Raising aid for the working poor

August 18, 1999|By Ronald Brownstein

WASHINGTON -- When the nonpartisan Urban Institute recently released the most detailed study yet of women who have left the welfare rolls, it offered ammunition to both critics and supporters of the landmark 1996 welfare reform law.

Supporters pointed to the findings that 71 percent of the women who had left welfare from 1995 through 1997 were still off the dole -- and that 61 percent of them were working, at wages significantly above their welfare benefit, and comparable to the wages for all low-income working families.

Critics noted that fewer than one-quarter of the former recipients had health insurance in their new jobs, and that about one-third reported economic strains such as being forced to reduce the size of meals at some point in the last year.

Yet, those economic difficulties were not significantly greater than those reported by other low-income working families who had not been on welfare recently.

And that convergence points toward what may be the most important lesson of the Urban Institute study: the need for policies to bolster all working families struggling to stay out of poverty. One of the unanticipated benefits of welfare reform may be to bring that need into clearer focus.

Anger on left

Few issues in Bill Clinton's presidency have generated more anger on the left than his decision to sign the welfare reform bill -- which ended the federal entitlement to welfare, imposed strict work requirements on recipients and set a five-year lifetime limit for aid.

That liberal resistance is flaring again in the Democratic presidential race, with former Sen. Bill Bradley, who voted against the bill in 1996, continuing to criticize it. Yet the irony is that welfare reform, by moving millions welfare recipients into the work force, may strengthen the case for one of the left's top priorities: supporting the working poor.

Before welfare reform, the campaign dialogue about poverty inevitably collapsed into an argument about whether welfare recipients should be compelled to work.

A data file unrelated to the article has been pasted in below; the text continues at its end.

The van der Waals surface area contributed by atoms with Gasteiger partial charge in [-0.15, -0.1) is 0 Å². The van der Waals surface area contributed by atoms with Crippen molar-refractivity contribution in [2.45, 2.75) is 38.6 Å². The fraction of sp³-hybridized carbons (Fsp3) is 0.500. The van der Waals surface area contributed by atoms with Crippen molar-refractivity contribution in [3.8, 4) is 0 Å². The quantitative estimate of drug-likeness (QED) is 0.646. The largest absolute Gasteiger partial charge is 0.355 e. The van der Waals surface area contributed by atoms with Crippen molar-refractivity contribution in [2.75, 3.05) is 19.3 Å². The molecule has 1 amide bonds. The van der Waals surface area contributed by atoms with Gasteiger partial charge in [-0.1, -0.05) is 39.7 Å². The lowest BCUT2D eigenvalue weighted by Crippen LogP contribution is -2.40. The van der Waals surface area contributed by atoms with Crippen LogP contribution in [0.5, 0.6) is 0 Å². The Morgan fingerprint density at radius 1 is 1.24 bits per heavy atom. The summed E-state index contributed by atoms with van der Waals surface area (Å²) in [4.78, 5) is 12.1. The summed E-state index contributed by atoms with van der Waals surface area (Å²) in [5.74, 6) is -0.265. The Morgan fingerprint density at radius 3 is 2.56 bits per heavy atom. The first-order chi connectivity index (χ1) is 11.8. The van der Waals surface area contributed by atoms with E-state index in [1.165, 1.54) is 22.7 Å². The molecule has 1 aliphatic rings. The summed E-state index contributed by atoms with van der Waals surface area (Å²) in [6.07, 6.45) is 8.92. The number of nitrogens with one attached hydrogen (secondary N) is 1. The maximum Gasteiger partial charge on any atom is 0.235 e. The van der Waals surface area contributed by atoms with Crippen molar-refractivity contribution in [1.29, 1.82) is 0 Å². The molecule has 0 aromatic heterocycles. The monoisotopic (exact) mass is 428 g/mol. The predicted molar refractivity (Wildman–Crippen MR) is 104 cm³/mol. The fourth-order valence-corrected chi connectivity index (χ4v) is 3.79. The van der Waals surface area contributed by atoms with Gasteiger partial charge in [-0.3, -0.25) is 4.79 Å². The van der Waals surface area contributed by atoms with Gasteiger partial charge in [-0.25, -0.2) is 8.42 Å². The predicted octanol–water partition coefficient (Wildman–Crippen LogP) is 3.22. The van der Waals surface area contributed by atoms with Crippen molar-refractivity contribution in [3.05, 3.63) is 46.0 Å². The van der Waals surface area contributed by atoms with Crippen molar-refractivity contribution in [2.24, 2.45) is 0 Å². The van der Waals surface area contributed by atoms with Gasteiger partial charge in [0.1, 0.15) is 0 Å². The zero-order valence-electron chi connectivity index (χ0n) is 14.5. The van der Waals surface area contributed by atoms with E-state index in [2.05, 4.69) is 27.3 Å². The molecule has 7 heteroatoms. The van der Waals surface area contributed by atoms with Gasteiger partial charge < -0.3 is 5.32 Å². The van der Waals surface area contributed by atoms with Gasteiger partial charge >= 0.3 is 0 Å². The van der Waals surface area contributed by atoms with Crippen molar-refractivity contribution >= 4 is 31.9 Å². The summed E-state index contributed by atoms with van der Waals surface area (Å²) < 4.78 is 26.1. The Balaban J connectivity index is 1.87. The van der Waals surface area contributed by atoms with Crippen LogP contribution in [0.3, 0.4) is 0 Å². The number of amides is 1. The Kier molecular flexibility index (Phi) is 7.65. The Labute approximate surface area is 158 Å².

But now that work is required, there's more discussion in both parties about ensuring that work is more rewarding than welfare. When liberal Sen. Paul Wellstone, D-Minn., says that "if people work hard, they shouldn't be poor in America," he expresses a sentiment with far more popular support than the idea that no one on welfare should be poor.

Since 1996, Congress has approved an increase in the minimum wage, a $24 billion program to provide health insurance for the children of working poor families, and a measure permitting states to use federal Medicaid dollars to cover working poor adults (which six states have now done).

In 2000, Mr. Bradley and Democratic opponent Al Gore are looking to do more. Mr. Gore has already called for a $1 hike in the minimum wage, an increase in the earned-income tax credit for married couples and government funding for universal preschool -- which could ease the day-care crunch for working parents. Mr. Bradley is mulling his own proposals to raise incomes, subsidize day care and provide health care to low-income families.

Yet Mr. Bradley has taken a long step away from Mr. Gore by challenging the welfare reform law itself. Aides say Mr. Bradley hasn't decided how, if at all, he'd seek to revise the welfare law. But in an interview, he made clear that his objections to the law are fundamental -- so much so they would demand basic changes if he acted upon them as president.

While the spectacular decline in the welfare caseload (down 40 percent since 1996) has attracted justified applause, the early studies of the law's impact do raise some warning signs.

In the Urban Institute study, surprisingly few former recipients were receiving the Medicaid and food stamps for which they remain eligible.

As Bob Greenstein, director of the Center on Budget and Policy Priorities, points out, that highlights the need for more effort by states to sign up all working poor adults eligible for that aid.

Growing poorer

Likewise, evidence suggesting that the poorest single-mother families may be growing even poorer since 1995 shows the need for states to target more of their mounting welfare block grant surpluses toward training and wage support for those with the fewest skills.

The debate ahead for Democrats may be whether these problems demand a basic reconsideration of the welfare law. There's clearly a liberal constituency still hostile to the reform.

Without moving more families from welfare to work, it will be difficult to significantly reduce poverty (in no state is the welfare grant large enough to lift a family over the poverty line). It's reasonable to ask government to do more for families that work hard for low wages.

But if Democrats retreat from the principle that anyone who can work has a responsibility to work, they could find it much tougher to argue that government itself must shoulder more responsibility to uplift the poor.

Ronald Brownstein covers politics for the Los Angeles Times.

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